Thus I think the eventual evolution will be a genre that we can say has Indian influences, although at its core it will always be hip-hop which is fundamentally African - American.
How familiar are the Dharavi rappers with the rap scene in other places (whether America, U.K., S. Korea) and elsewhere? How familiar are they with rap's history?
I would say the rappers in Dharavi are pretty well researched as they've all taken to the Internet in a big way. Especially with the advent and affordability of the smartphone.
Is there much support or interest from young people in general towards hip-hop? What about towards the scene in Dharavi? Could there ever be a situation (like there is in the States) where one of these young rappers gets 'discovered' by a record label in India? Or is it very separate from what is happening in the Indian music industry?
Hip-hop has become somewhat of a means of communication between economic classes that would have otherwise not mingled. Among young music listeners, it is always refreshing to hear new genres, and if a rapper is good at what he or she does, they will definitely be heard, whether it be through YouTube or SoundCloud or a platform like Apple Music. India is a country of many issues and problems, so if one were to really get into it, you could never really run out of things to rap about and no one would really get tired of listening.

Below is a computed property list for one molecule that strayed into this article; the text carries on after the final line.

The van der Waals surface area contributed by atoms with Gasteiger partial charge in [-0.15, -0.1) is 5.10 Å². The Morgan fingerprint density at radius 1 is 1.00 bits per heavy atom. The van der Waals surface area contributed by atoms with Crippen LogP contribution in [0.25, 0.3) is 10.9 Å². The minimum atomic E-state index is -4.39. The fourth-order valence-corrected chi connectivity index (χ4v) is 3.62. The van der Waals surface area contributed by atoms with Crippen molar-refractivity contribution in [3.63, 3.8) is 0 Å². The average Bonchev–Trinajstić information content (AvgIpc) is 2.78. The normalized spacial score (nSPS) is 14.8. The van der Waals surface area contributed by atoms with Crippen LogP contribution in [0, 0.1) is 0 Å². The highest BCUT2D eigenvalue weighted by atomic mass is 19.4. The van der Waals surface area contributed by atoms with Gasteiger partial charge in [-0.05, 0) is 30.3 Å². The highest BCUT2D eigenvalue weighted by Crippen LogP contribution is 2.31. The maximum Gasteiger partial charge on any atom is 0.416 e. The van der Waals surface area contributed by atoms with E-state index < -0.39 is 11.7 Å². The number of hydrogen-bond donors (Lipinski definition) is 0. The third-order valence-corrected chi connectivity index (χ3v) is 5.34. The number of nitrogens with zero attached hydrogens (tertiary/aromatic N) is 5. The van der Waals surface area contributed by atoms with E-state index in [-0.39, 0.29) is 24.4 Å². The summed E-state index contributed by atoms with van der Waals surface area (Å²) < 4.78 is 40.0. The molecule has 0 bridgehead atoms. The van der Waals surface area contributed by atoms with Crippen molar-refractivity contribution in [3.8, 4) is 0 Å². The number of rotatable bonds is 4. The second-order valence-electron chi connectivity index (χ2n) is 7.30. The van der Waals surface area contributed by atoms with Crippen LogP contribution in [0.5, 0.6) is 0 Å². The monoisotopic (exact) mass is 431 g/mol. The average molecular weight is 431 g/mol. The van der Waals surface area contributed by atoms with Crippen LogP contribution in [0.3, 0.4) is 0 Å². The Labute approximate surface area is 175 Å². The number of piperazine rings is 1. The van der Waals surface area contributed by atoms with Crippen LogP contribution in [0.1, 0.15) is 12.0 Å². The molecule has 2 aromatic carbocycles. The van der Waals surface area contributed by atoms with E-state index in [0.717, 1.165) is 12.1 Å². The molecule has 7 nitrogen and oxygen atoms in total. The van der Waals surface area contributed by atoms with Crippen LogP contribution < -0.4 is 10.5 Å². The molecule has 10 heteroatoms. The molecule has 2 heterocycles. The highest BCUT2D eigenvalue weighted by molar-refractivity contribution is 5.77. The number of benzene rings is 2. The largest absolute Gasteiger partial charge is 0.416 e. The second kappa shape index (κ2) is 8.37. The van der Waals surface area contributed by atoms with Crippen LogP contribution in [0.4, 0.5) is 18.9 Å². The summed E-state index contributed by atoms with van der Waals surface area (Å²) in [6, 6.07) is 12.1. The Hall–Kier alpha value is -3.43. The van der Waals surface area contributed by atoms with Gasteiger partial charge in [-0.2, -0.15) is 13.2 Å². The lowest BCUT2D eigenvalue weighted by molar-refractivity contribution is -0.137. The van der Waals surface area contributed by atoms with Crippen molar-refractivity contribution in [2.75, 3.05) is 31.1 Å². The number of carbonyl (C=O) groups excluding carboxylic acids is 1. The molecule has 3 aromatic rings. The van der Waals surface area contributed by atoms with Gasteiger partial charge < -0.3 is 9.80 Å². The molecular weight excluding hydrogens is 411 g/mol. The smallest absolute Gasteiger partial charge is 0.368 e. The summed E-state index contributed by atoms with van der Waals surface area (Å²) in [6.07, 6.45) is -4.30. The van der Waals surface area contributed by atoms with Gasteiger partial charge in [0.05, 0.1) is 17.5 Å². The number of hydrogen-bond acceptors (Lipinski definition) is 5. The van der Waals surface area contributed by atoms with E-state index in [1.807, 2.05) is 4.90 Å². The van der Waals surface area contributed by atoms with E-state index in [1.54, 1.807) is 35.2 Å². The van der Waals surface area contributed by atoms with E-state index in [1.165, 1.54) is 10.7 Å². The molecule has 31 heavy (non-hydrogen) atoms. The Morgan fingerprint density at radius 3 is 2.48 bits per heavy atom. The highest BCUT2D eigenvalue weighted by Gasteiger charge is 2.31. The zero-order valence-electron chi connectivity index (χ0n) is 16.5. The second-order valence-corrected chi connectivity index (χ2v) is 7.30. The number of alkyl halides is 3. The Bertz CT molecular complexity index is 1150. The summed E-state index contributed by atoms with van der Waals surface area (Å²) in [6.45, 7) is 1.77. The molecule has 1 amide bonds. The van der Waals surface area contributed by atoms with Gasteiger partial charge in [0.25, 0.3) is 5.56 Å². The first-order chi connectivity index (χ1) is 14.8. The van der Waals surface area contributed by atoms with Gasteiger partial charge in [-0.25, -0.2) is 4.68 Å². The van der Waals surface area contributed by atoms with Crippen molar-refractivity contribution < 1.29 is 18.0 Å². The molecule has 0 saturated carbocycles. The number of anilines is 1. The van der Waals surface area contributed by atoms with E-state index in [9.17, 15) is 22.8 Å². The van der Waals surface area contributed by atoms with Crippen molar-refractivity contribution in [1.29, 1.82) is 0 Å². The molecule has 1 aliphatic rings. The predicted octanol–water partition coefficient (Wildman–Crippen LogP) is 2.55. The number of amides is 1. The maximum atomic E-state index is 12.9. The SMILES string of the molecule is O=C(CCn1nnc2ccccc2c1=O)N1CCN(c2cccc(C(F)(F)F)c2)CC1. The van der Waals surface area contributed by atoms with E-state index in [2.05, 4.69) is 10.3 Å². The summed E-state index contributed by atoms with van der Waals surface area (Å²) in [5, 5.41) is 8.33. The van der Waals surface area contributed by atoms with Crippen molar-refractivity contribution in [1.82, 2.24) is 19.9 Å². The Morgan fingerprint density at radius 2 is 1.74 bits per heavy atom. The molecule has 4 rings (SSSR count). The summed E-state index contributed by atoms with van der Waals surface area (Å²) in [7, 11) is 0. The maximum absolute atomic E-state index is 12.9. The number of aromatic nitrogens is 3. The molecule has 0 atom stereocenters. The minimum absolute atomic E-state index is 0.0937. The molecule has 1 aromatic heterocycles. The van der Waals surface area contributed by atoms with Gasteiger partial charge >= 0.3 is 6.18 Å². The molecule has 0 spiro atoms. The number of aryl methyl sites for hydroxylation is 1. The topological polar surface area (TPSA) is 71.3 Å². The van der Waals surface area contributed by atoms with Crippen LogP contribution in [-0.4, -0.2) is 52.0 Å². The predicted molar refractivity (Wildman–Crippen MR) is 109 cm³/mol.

Where the question of a record label picking up artists is concerned, this is already happening. Independent music as a genre is rapidly gaining an audience that now wants to hear things other than Bollywood. More and more people are getting disillusioned and generally tired of the constant recycling and repetition of stereotypes that currently defines much of the commercial iIndian music industry.]
Currently it can be said that the independent music scene in India is at a flourishing stage. Within a 10 kilometer radius of where I am sitting right now, there are at least 50 to 100 great musicians, recognized and unrecognized, that are experimenting across genres ranging from jazz to rock and roll to electronica to experimental binaural soundscapes.
Personally speaking, living in a city like Mumbai and judging solely by my peers and the influences available to me, especially with the Internet, I feel like we are all a part of a larger international community. We all have the same convictions, motivations and dreams, where borders and differences are being blurred away by the free flowing nature of communication, One that exists in a place far beyond socio-economic disparity, colour, caste or creed.